Tuesday, March 28, 2006
On The Shoulders of Giants
Sir Isaac Newton once said that, "if I see further it is by standing on the shoulders of giants." He was of course referring to the great astronomers who came before him, people like Galileo and Kepler. Most physicists believe Newton to be the greatest scientific mind ever in their field and yet Newton gave the credit for his success to others.
Everyone I know who is good at what they do will speak with great reverence of those who influenced them and their work. August Wilson used to tell me that he wanted to be as good a playwright as Chekhov. Billy Wilder worshiped Ernst Lubitsch and kept and sign above his desk: "What would Lubitsch do?". Paddy Chayefsky said he learned to structure drama by studying Lillian Hellman. Everyone good has their giants, but I have seen in the last few years that giants are no longer acknowledged. It seems that the younger people are the more they want to make a mark without doing the work it takes to make that happen. They want more than anything to be different, to be unique. This is without studying what came before. This is without copying the work of the giants who walked the earth before them. That's right, 'copying'. Human beings seem to learn by copying others.
Mike Mignola, the artist who created the popular Hellboy comic book, developed his 'unique' drawing style by copying the drawings of artist Frank Frazetta over and over until his own style emerged.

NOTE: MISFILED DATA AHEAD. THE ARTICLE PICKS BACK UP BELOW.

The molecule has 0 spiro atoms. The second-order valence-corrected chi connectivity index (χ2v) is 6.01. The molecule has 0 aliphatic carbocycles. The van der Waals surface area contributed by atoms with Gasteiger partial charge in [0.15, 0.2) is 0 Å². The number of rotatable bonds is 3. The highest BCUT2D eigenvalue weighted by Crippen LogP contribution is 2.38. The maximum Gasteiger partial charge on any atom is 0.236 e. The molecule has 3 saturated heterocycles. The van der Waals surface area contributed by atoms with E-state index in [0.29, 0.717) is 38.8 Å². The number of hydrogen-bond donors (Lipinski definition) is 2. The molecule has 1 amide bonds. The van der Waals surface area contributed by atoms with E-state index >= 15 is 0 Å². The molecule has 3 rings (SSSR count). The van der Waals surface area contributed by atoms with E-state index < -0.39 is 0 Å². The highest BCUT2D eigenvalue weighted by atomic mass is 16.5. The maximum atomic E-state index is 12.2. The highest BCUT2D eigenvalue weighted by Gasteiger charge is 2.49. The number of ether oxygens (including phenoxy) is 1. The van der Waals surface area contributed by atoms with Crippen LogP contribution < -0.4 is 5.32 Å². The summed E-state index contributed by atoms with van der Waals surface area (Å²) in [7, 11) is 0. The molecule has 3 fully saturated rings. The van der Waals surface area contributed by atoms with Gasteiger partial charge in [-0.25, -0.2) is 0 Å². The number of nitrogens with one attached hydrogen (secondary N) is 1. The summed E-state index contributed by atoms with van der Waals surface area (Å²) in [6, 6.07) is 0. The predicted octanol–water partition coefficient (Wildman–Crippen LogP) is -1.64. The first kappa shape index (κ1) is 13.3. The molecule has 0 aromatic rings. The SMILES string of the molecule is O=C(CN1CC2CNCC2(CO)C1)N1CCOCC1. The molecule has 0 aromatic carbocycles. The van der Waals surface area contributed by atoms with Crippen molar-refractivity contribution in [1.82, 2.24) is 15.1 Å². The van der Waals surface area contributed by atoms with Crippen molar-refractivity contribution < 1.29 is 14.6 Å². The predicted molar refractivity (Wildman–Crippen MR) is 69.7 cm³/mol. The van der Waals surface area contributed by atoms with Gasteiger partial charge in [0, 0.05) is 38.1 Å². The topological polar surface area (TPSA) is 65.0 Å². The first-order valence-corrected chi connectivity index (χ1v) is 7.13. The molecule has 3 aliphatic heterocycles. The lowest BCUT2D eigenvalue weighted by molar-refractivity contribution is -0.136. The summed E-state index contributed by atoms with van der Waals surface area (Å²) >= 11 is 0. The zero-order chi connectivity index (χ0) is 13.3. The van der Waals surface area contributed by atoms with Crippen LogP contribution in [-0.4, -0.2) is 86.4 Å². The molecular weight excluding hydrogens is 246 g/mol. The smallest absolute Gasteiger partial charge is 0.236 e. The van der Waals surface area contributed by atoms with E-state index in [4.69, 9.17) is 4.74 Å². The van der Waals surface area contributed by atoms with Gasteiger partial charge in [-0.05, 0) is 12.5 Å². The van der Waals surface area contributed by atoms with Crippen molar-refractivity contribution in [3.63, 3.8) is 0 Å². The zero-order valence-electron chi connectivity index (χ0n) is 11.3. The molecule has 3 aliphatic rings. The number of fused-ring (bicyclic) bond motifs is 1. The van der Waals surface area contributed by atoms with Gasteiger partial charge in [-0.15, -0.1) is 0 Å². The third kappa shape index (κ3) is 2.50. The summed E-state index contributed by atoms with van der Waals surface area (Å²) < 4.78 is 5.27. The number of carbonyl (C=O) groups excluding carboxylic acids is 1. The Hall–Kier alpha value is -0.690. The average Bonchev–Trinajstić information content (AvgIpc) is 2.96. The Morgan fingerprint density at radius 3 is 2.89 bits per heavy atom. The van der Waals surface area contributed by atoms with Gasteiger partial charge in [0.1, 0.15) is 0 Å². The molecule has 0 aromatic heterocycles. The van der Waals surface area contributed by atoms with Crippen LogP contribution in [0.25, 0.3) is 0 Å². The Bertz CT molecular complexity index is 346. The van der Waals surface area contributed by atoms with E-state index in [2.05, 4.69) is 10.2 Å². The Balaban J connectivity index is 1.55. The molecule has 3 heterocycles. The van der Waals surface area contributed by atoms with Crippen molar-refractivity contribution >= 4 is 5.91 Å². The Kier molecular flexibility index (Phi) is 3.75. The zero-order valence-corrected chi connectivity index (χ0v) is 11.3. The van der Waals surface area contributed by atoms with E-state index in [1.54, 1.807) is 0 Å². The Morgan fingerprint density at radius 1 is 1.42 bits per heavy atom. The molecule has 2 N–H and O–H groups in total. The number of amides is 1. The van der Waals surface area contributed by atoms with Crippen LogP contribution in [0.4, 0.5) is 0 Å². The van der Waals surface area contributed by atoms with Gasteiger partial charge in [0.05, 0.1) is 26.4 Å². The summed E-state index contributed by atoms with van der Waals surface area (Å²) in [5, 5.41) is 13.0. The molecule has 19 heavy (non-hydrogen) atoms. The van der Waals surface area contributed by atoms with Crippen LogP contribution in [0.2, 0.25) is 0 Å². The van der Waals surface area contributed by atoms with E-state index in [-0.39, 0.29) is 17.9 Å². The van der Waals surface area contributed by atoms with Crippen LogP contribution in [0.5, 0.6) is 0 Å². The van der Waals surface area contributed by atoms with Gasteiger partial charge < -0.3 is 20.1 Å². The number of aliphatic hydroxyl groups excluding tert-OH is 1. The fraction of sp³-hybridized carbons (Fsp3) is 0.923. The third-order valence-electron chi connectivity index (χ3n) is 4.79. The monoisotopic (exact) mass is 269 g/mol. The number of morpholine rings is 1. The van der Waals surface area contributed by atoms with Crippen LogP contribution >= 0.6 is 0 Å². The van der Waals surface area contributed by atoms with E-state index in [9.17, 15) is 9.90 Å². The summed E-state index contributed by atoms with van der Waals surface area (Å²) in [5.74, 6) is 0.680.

I once heard a radio interview with a musician who had played with the legendary jazz trumpeter Miles Davis. This man had grown up on Davis' music and one day told Miles that when he was a kid he would play his records over and over again. He said that he would play his trumpet along with the records trying to sound as much like Miles as possible. Miles laughed and said, "Sometimes it takes a long time to sound like yourself." Nowadays I find that people want to 'sound like themselves' without learning to sound like someone else like first. They want to skip steps taken by others. Artists want to be Picasso without going through the same steps Picasso took. They want to be innovators, but all innovators stand on the shoulders of giants and do not spring fourth fully formed from the head of Zeus.
I often tell my students to find what I call a 'virtual mentor'. That is they should find a person or two or three (giants) to copy. Copy is not a strong enough word, you should steal from these giants. Picasso said, "Bad artists copy. Great artists steal." When you find these virtual mentors try to be as much like them as possible and they will teach you things about your craft that you didn't even know were there to learn. Put a sign above your desk that says, 'What would ________ do?' And one day, without even meaning to, you will find that you have learned how to sound like yourself. And you will see just how far you can see when perched atop a giant's shoulder.